We are driven by the pursuit of green growth, and we have made sustainability, traceability, and certification one of our priorities.

The TraCer Initiative

Through the TraCer Initiative, Akiba’s wooden furniture is 100% ethically sourced, legal and traceable. Each piece has a specific QR code label that pinpoints the exact GPS coordinates of the tree it was made from. The TraCer initiative was spearheaded by the Gabon Special Economic Zone (GSEZ) and managed by the Forêt Ressources Management (FRM) group and Brainforest – a Gabonese non-governmental organization (NGO).

The TraCer initiative creates a rigorous accountability mechanism to ensure that all Akiba’s sourced woods adhere to the Gabonese Forestry Code, which is one of the most robust in the world. It ensures that Akiba trees are harvested on a 20-year rotating basis, that only mature trees at a certain diameter and height are selected, and that all Akiba’s furniture is sourced and processed in the country of origin.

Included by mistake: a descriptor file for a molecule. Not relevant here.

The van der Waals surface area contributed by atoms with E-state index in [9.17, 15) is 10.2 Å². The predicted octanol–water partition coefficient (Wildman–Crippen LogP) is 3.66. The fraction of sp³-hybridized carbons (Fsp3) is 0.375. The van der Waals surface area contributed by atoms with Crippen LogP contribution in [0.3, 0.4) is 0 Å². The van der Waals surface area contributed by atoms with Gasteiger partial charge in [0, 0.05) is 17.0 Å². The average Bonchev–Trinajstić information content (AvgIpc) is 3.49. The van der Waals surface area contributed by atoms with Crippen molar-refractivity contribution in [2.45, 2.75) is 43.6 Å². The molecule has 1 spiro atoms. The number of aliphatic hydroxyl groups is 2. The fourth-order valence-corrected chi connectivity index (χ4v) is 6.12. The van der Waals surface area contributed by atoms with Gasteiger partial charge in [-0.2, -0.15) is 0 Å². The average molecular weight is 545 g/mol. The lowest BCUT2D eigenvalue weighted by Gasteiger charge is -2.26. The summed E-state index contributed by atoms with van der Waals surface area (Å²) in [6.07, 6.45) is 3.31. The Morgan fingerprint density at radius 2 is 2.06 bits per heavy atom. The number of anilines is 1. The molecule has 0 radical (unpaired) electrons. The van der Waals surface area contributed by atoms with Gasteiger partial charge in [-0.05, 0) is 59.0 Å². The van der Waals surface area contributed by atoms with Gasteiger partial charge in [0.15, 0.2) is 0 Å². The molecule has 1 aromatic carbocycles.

Sustainable Forestry and Carbon Capture

Our trees are harvested in a way that causes minimal damage to the surrounding trees and vegetation. They are then transported on roads which have been carefully routed and narrowly constructed to create minimal disturbance to the forest. Selective felling also promotes new growth in the forest as it allows sunlight to penetrate the dense forest canopy, enabling smaller tree species and other vegetation to grow more quickly and boosting carbon sequestration.

There is an increasing amount of evidence that the adoption of reduced-impact logging and wood processing technologies (RIL+) along with financial incentives can reduce forest fires, forest degradation, maintain timber production, and retain carbon stocks. The REDD+ scheme (Reducing Emissions from Deforestation and Forest Degradation in Developing Countries) of the United Nations Framework Convention on Climate Change, has provided opportunities to manage tropical forests for timber production and carbon emission reductions. The United Nations, has for many years now recognised the importance of sustainable forestry to reduce carbon emissions and provide economic value for developing countries. This idea has gained much ground recently, as demonstrated by the billions of dollars committed to forests at COP26 by world leaders and business titans.

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